13 November 1553 – The Trial of Lady Jane Grey, Archbishop Cranmer and Ambrose, Guildford and Henry Dudley

Lady Jane GreyOn 13th November 1553, Lady Jane Grey, her husband Guildford Dudley, his brothers Ambrose and Henry, and Archbishop Thomas Cranmer were tried for treason at a public trial at London’s Guildhall. They were led from the Tower of London, through the streets on foot, in a procession led by a man carrying an axe turned away from the prisoners, to show that they had not yet been found guilty of a capital crime: treason.

The trial opened with a Catholic liturgy and the commission chosen to try Jane and the men was headed by Sir Thomas White, the Lord Mayor, and also the Duke of Norfolk, both staunch Catholics. Jane, Guildford, Ambrose, Henry and Cranmer were all charged with high treason. Jane and Guildford were charged with treason for taking possession of the Tower of London and proclaiming Jane as queen, Cranmer was charged with proclaiming Jane as queen and sending forces to Cambridge, and Jane was charged with ‘signing various writings’ as queen.

Cranmer, at first, pleaded ‘not guilty’, but after the case had been presented, and before the jury delivered their verdict, he changed his plea to ‘guilty’, like the others. They were all found guilty as charged, with the men being sentenced to being hanged, drawn and quartered, and Jane to be burned alive, or beheaded. Michel Angelo Florio recorded that Jane remained cool and calm during the proceedings, and did not react at all to the sentence.

Lady Jane Grey and Guildford Dudley were executed on 12th February 1554.

You can read a more detailed account of the trial in my article The Trial of Lady Jane Grey.

(Extract from On This Day in Tudor History by Claire Ridgway)

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2 thoughts on “13 November 1553 – The Trial of Lady Jane Grey, Archbishop Cranmer and Ambrose, Guildford and Henry Dudley”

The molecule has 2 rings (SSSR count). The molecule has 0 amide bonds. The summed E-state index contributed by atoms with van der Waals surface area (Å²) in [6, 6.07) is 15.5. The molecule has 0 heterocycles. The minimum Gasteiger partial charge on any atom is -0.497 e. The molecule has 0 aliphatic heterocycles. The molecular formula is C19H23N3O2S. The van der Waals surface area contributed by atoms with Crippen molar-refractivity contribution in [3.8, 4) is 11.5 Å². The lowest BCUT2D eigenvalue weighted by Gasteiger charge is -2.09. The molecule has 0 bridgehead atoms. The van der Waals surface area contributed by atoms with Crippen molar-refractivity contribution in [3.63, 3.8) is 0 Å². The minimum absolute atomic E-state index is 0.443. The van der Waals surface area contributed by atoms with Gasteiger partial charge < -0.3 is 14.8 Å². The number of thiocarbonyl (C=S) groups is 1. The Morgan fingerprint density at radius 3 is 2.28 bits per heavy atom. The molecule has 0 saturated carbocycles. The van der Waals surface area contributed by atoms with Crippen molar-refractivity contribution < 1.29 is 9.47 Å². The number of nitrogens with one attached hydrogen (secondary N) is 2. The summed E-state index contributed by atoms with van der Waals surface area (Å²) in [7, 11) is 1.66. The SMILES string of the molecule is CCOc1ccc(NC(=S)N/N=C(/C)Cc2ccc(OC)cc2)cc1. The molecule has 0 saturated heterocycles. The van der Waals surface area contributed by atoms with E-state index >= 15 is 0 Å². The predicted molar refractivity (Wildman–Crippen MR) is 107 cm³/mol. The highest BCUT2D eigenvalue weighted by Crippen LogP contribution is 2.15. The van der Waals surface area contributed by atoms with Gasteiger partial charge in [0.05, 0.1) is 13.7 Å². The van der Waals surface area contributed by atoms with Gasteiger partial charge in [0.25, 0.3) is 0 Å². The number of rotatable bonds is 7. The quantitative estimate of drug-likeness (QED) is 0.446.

1. I’ve just always wanted to know if Jane had converted to the Catholic religion would Mary have spared her life?I’ve always thought even if she did it still would have been too risky for Mary to let her go.

    1. I think that is an interesting question and one difficult to answer; Mary did not want to execute Jane, but pressures and more rebellions by members of her family persuaded her to agree to her execution on the grounds that she was too dangerous. Had she converted it is possible that Mary may have spared her, but would this have made her or her sisters any less of a threat or perceived threat? With her father and Northumberland out of the way I suppose that Mary could have found someone to trust to take her under their wing and given them authority and control over her and her estates. Getting rid of Guildford Dudley or ending their marriage she could have married her off to a Catholic nobleman and ensured that she towed the line. There are a number of possible senarioes that become open with her conversion, but how dangerous was she in fact; would she still have been a target for the throne or was it merely as a Protestant heir that she was of value? I would suggest that as Mary sent Fetherington to attempt to convert Jane and he went several times that she was indeed hoping to save her life and not just her soul; so if we say Mary saw a Catholic Jane as less of a threat; then it is possible that she would have spared her; but her good behaviour would have to be guaranteed and any breaking of it may have sent her straight back to the Tower.

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